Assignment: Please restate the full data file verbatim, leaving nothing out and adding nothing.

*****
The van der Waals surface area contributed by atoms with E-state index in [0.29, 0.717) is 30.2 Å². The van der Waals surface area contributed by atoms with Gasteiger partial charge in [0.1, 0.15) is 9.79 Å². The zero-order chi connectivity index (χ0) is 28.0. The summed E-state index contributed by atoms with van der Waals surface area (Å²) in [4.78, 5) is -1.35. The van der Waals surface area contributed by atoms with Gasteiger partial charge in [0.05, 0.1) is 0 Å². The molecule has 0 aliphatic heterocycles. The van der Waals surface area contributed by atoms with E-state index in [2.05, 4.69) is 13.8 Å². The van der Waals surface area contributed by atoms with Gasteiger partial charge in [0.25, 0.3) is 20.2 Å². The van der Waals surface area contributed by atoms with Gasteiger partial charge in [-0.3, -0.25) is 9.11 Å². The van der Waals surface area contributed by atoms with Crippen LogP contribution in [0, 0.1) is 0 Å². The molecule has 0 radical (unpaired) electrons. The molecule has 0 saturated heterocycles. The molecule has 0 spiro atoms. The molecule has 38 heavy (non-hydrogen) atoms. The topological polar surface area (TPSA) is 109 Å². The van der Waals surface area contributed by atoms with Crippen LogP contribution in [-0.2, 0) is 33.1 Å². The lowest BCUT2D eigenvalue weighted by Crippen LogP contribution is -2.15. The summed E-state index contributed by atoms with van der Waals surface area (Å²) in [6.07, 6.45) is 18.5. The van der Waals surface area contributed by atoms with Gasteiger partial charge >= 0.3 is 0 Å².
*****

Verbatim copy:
The van der Waals surface area contributed by atoms with E-state index in [0.29, 0.717) is 30.2 Å². The van der Waals surface area contributed by atoms with Gasteiger partial charge in [0.1, 0.15) is 9.79 Å². The zero-order chi connectivity index (χ0) is 28.0. The summed E-state index contributed by atoms with van der Waals surface area (Å²) in [4.78, 5) is -1.35. The van der Waals surface area contributed by atoms with Gasteiger partial charge in [0.05, 0.1) is 0 Å². The molecule has 0 aliphatic heterocycles. The van der Waals surface area contributed by atoms with E-state index in [2.05, 4.69) is 13.8 Å². The van der Waals surface area contributed by atoms with Gasteiger partial charge in [0.25, 0.3) is 20.2 Å². The van der Waals surface area contributed by atoms with Gasteiger partial charge in [-0.3, -0.25) is 9.11 Å². The van der Waals surface area contributed by atoms with Crippen LogP contribution in [0, 0.1) is 0 Å². The molecule has 0 radical (unpaired) electrons. The molecule has 0 saturated heterocycles. The molecule has 0 spiro atoms. The molecule has 38 heavy (non-hydrogen) atoms. The topological polar surface area (TPSA) is 109 Å². The van der Waals surface area contributed by atoms with Crippen LogP contribution in [-0.2, 0) is 33.1 Å². The lowest BCUT2D eigenvalue weighted by Crippen LogP contribution is -2.15. The summed E-state index contributed by atoms with van der Waals surface area (Å²) in [6.07, 6.45) is 18.5. The van der Waals surface area contributed by atoms with Gasteiger partial charge >= 0.3 is 0 Å².